Monkey Island Estate
The Monkey Island Estate, is now open in the historic village of Bray-on-Thames, Berkshire, following a detailed restoration and refurbishment by owners YTL Hotels.
The island, with an intriguing history dating back 800 years, has been the haunt of monarchs, aristocrats and artists, along with writers, famous performers and Berkshire locals.
Monkey Island has constantly reflected the mood of the time, from medieval religious power, serene Georgian privilege or restrained Edwardian leisure – even the joyous freewheeling 1960s.
It is a unique early 18th century fishing retreat built by the Duke of Marlborough, and noted for its famous monkey artworks.
Set across seven acres, the restored Monkey Island Estate consists of 27 bedrooms and three deluxe suites, all designed by the award-winning New York-based Champalimaud Design, who orchestrated distinctive interior design projects for YTL’s first British property, The Gainsborough Bath Spa, as well as Green Leaf Niseko Village and the most recently launched Ritz Carlton, Koh Samui.
Monkey Island is the perfect retreat for those wanting to take a foodie pilgrimage to the culinary excellence of Bray.
The only village in the world that lays claim to three Michelin-starred restaurants, including Heston Blumenthal’s The Fat Duck and the Waterside Inn, Bray has long been a destination for gastronomic-enthusiasts.
Below, Jon Kastl, Principal Designer at Champalimaud Design, provides a design narrative for the hotel.
“Our design is a very much a celebration and a tribute to the storied history of the island.
“We’ve looked to the two original structures on the island, the Temple and Pavilion buildings, which were constructed by Charles Spencer, 3rd Duke of Marlborough in the late 1730s, as inspiration for design vocabulary, but more importantly their innate joyfulness.
“The buildings were built as wonderful follies, beautiful decoration on this island setting.
“Large garden ornaments if you will, whose architecture and whimsy was much more important than their original purpose of fishing lodge and fishing temple.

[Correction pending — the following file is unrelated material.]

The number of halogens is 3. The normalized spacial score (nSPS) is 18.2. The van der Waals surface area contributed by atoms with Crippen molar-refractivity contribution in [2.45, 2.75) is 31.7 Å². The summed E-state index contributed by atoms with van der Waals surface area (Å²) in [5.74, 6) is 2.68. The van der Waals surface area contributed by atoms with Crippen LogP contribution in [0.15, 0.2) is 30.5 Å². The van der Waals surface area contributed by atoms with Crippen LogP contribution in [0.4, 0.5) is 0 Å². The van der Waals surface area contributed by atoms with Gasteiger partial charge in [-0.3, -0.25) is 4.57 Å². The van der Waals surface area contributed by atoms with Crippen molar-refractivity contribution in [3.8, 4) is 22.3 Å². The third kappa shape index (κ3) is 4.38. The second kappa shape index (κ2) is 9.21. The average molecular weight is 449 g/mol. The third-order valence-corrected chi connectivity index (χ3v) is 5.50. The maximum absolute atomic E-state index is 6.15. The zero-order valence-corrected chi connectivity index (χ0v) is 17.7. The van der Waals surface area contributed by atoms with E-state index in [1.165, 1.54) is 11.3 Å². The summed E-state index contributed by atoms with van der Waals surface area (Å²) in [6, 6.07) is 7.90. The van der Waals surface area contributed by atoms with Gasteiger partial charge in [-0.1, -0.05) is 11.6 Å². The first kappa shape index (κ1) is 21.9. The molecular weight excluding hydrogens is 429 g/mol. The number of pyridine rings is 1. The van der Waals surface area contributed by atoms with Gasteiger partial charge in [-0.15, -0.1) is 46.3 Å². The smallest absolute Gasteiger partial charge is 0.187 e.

“The delightfulness of the original buildings is very evident in the new interiors.
“We’ve melded garden elements throughout the new design, from the stunning botanical wallcovering in the entry hall, to the conversion of the Pavilion Room into a lattice covered conservatory, to the extension of the lounge and restaurant into the adjacent terraces and gardens.
“Our goal is to celebrate the soulfulness of the original Robert Morris Buildings.
“We’ve also celebrated the lore and anecdotal history of the island and some of its inhabitants, both human and otherwise.
“Of course the famed Andieu de Clermont paintings of the monkeys, dressed in finery and doing humanlike activities, have been retained and lovingly restored.
“These delightful Singerie paintings date to 1738 and are indeed a centrepiece of the renovation.
“Inspired by their whimsy we’ve introduced animals, birds and other exotic birds into our designs giving the monkeys some much needed friends.
“The upholstery fabrics, for the Monkey Lounge and Bar, are inspired by the clothing worn by the monkeys and pay tribute to their crimson and blue knee length coats.
“In more recent history the island has been home to a flock of peacocks.
“We of course miss these colourful birds and have paid them tribute through the use of peacock blue as the primary colour in our restaurant wallpaper and painted ceiling.
“These fanciful birds also make an appearance, in silhouette, in our bespoke wallpaper in the Garden Room.
“The lodging interiors are residential in scale and character and relate to the garden motifs mentioned above but are also influenced by the boats making their way along the river.
“We’ve been inspired by the cabins of river boats and have developed bespoke amenities and storage cabinets which would feel very much at home on the Thames.
“The furnishings are spirited takes on British classics.
“The palette is a comforting mix of warm greys, deep blues and caramels which nicely frame the colours of the gardens.
“The guest bathrooms, which we’ve made larger, are modern, fresh and have a spa like feel.
“In addition to the standard guest rooms, we have completed a full restoration of the Temple Building’s Wedgewood Suite, another of the Island’s historic rooms.
“The iconic ceiling remains the signature Wedgewood blue decorated with the contrasting white plasterwork.
“In addition to the renovation of the historic ceiling, panelled walls and wood flooring we’ve also added a contemporary bathroom and dressing room.
“A residences lounge has been added to the ground floor of the Temple Building.
“Nestled in this historic room guests have a beautifully appointed sitting room to gather throughout the day.
“The room, which was originally open air like a market stall, is a masterpiece of Palladian style architecture and will surely be a favourite.”